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 Kalmia polifolia subsp. var.  Bog-laurel
Kalmia polifolia.jpg
Habit: shrub
Height: to
Width: to
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Width: warning.png"" cannot be used as a page name in this wiki. to warning.png"" cannot be used as a page name in this wiki.
Lifespan: perennial
Poisonous: yes, see text
Features: evergreen
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Minimum Temp: °Fwarning.png"°F" is not a number.
USDA Zones: to
Sunset Zones:
Flower features:
Ericaceae > Kalmia polifolia var. , Wangenh.

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Bog-laurel (Kalmia polifolia) is an evergreen shrub of cold acidic bogs, in the family Ericaceae. It is native to north-eastern North America, from Newfoundland to Hudson Bay southwards.

Its leaves are arranged oppositely on the branch. They are waxy with an entire, revolute margin. The base of the petiole is pressed against the stem. Below each leaf base there are ridges, where it appears as though a part of the leaf is curled around the circumference of the stem. This is especially noticeable lower on the plant.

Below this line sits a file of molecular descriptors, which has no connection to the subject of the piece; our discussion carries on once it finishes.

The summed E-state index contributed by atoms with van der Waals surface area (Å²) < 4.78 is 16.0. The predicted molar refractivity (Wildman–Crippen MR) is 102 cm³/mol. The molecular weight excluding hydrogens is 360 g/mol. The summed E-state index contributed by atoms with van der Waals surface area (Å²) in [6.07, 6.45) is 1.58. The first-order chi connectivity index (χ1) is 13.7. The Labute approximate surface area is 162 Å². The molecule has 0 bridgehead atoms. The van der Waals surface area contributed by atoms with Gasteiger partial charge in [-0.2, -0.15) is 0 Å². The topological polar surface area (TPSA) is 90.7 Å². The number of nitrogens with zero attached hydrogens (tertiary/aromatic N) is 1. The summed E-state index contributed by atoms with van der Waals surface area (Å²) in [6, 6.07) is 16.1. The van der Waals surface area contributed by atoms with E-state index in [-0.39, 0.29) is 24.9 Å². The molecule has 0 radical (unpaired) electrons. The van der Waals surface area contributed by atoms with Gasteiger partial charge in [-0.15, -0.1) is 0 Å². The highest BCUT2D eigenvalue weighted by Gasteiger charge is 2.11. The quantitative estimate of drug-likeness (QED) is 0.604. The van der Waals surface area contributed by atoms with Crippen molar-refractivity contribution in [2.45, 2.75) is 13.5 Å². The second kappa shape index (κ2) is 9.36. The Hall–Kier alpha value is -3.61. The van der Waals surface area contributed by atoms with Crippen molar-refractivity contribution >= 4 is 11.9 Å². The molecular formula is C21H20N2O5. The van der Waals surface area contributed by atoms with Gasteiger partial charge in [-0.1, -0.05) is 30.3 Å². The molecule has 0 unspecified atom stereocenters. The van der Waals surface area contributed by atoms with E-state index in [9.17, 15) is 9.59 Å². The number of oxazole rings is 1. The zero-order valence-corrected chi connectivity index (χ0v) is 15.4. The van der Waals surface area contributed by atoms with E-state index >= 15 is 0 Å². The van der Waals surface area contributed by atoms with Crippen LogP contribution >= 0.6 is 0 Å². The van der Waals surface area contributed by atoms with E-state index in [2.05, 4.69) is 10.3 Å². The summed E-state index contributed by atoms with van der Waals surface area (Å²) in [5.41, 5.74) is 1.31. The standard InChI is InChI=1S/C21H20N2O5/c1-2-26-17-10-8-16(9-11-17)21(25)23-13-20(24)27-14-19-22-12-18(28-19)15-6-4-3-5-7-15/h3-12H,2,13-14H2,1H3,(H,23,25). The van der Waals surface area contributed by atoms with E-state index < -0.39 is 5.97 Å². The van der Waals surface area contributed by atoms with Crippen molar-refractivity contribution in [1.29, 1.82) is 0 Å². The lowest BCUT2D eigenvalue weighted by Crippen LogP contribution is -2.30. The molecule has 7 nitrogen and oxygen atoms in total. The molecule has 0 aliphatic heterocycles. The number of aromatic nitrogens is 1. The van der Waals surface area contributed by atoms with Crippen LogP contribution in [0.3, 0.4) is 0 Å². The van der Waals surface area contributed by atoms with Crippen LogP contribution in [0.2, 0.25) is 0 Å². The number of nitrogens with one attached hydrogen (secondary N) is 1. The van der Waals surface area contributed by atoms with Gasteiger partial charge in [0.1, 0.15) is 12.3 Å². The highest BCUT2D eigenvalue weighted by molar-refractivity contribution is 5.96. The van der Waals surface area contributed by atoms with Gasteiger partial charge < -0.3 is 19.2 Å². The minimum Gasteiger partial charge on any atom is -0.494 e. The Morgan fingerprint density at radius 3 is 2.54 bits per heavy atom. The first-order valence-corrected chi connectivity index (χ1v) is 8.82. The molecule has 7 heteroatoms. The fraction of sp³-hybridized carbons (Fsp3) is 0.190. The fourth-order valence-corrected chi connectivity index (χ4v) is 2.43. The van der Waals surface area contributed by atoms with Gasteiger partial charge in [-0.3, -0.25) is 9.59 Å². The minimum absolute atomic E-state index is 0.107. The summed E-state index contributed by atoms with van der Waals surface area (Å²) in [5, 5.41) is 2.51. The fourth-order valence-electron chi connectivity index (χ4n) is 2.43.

Bog-laurel contains grayanotoxin, which when ingested lowers blood pressure, and may cause respiratory problems, dizziness, vomiting, or diarrhea.[1]

Standard Cyclopedia of Horticulture

Kalmia polifolia, Wang. (K. glauca, Ait.). Low, straggling shrub, to 2 ft.: lvs. almost sessile, oval to linear-oblong, obtuse, revolute at the margins, 1/2-1 ½in.- long: fls. in simple terminal umbels, slender-pedicelled, ½-3/4in. across, rose-colored or purplish. May, June. Newfoundland to Pa. and in the rocky mts. from Sitka to Calif. var. microphylla, Rehd. (K. microphylla, Heller), is the alpine form of the rocky mts., growing only a few inches high, and with very small lvs., 1/2in. or less long. var. rosmarinifolia, Rehd. (K. glauca var. rosma- rinifolia, Pursh), has narrow, linear-oblong, strongly revolute lvs.

The above text is from the Standard Cyclopedia of Horticulture. It may be out of date, but still contains valuable and interesting information which can be incorporated into the remainder of the article. Click on "Collapse" in the header to hide this text.



Pests and diseases




  1. Jim Pojar and Andy MacKinnon, ed (2004) (in English language). Plants of the Pacific Northwest Coast (Revised ed.). Vancouver: Lone Pine Publishing. p. 53. ISBN 978-1-55105-530-5. 

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